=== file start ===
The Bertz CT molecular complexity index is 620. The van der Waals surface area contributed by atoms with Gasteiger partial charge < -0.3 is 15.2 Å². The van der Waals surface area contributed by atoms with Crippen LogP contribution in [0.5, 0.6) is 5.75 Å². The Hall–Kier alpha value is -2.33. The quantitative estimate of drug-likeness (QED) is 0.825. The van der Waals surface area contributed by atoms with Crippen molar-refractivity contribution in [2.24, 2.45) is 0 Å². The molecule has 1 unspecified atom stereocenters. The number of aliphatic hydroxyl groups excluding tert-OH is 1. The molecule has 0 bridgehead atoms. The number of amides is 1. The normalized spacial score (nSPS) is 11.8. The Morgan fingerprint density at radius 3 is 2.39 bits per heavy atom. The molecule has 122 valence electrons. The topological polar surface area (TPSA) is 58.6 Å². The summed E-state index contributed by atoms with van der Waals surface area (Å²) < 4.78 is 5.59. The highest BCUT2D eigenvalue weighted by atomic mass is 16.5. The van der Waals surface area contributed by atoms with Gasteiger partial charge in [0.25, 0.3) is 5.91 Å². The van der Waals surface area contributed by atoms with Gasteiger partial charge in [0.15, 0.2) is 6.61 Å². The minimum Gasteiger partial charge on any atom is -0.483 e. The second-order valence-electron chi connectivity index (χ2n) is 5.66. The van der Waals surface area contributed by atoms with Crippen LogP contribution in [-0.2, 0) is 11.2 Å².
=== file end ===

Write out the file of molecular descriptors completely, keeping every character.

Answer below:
The Bertz CT molecular complexity index is 620. The van der Waals surface area contributed by atoms with Gasteiger partial charge < -0.3 is 15.2 Å². The van der Waals surface area contributed by atoms with Crippen LogP contribution in [0.5, 0.6) is 5.75 Å². The Hall–Kier alpha value is -2.33. The quantitative estimate of drug-likeness (QED) is 0.825. The van der Waals surface area contributed by atoms with Crippen molar-refractivity contribution in [2.24, 2.45) is 0 Å². The molecule has 1 unspecified atom stereocenters. The number of aliphatic hydroxyl groups excluding tert-OH is 1. The molecule has 0 bridgehead atoms. The number of amides is 1. The normalized spacial score (nSPS) is 11.8. The Morgan fingerprint density at radius 3 is 2.39 bits per heavy atom. The molecule has 122 valence electrons. The topological polar surface area (TPSA) is 58.6 Å². The summed E-state index contributed by atoms with van der Waals surface area (Å²) < 4.78 is 5.59. The highest BCUT2D eigenvalue weighted by atomic mass is 16.5. The van der Waals surface area contributed by atoms with Gasteiger partial charge in [0.25, 0.3) is 5.91 Å². The van der Waals surface area contributed by atoms with Gasteiger partial charge in [0.15, 0.2) is 6.61 Å². The minimum Gasteiger partial charge on any atom is -0.483 e. The second-order valence-electron chi connectivity index (χ2n) is 5.66. The van der Waals surface area contributed by atoms with Crippen LogP contribution in [-0.2, 0) is 11.2 Å².